What is the point of view in the story "Araby" by James Joyce?I get that he was infatuated with his neighboring girl, but I am not sure I understand what made him feel like he felt in the end.
Joyce uses a first person narrative point of view in "Araby" to tell the story of a boy who learns that his romantic feelings for a girl are illusory.
The boy's perspective is mirrored by his environment in this story. Setting takes a central place in the story and is used to demonstrate the conflicting influences on the boy. Living among the remnants of a priests habitat, the boy finds a mixture of artifacts and books to puzzle over.
The narrator of this story is a young, sensitive boy who confuses a romantic crush and religious enthusiasm.
Also, his neighborhood is "blind", having a dead-end at one end of the street. Shadows dominate the boy's experience of his neighborhood as well.
We see in these details of setting the things that populate the boy's world and also that characterize his perspective. He experiences an anguish of confusion in his emotions for Mangan's sister, not knowing how to explain or how to deal with the symptomatic effects of his romantic affection for the girl.
When he finally feels that he has a clear way to get control of his feelings (by buying something for Mangan's sister at the bazaar), the boy seems poised to bring his inner sensibilities into external form. He expects that going to the bazaar will even be simple.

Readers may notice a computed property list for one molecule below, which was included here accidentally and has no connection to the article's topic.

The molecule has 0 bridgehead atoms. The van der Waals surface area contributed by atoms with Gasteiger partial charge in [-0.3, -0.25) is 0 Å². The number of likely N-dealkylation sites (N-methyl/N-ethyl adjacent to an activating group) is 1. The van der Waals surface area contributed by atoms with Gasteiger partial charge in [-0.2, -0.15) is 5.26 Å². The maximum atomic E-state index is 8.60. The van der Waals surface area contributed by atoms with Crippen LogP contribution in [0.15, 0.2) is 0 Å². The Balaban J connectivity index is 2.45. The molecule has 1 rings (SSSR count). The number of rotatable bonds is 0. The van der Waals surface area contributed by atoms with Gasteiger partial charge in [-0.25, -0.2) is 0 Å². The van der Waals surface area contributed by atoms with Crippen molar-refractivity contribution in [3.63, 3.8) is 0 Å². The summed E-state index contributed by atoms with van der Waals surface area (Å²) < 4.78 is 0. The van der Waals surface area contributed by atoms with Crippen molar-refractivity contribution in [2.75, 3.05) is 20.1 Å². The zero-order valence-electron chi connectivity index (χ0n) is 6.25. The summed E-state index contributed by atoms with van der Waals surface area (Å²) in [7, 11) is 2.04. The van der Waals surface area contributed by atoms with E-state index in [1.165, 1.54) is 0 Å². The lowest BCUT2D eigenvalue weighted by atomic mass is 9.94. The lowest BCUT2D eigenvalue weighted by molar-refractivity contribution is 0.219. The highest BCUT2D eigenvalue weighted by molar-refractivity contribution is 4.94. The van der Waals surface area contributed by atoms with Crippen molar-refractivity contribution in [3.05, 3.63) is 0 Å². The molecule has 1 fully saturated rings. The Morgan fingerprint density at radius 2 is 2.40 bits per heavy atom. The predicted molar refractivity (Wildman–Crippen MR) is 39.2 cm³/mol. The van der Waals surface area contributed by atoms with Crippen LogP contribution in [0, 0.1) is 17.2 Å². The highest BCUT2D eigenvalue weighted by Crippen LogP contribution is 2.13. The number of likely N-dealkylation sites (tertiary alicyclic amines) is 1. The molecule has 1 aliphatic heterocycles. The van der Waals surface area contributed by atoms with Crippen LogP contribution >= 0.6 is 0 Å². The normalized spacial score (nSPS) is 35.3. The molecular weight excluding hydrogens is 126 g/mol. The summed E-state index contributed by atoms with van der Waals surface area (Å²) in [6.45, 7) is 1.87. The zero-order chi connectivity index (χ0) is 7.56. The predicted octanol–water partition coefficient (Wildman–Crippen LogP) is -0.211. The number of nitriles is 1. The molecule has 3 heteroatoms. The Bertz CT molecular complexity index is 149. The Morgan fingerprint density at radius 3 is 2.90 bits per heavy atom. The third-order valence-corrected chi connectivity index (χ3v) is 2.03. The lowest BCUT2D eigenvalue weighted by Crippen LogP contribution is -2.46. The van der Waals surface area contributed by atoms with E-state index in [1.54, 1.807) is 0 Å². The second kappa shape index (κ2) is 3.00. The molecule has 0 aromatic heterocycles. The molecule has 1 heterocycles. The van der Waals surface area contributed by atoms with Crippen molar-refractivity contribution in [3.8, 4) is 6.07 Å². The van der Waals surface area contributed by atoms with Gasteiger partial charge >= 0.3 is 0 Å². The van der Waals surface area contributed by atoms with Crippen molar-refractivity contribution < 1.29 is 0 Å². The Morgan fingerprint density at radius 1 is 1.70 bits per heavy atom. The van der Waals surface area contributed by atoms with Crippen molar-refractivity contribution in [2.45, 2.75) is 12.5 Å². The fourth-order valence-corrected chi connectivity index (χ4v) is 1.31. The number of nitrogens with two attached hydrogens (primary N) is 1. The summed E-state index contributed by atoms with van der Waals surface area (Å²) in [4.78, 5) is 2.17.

He is wrong. He finds that articulating his feelings through a purchase is not easy at all. He is thwarted, actually, in this effort while also feeling that his fervent emotions are mocked by the situation. Overhearing the rude and playful conversation of flirting teenagers and watching the lights go out in the hall wherer the bazaar is being held, the boy realizes that his feelings are only real to him.
It dawns on him that the bazaar, which he thought would be so exotic and exciting, is really only a commercialized place to buy things.
His own perspective suddenly shifts. He is thrust back into the shadows, where fantasy reigns (as it has from the beginning of the story. In the shadows, the boys play and imagine and fantacize.) What the boy realizes in the end, as the lights of the hall go out, is that his vision of love was always a fantasy; never real.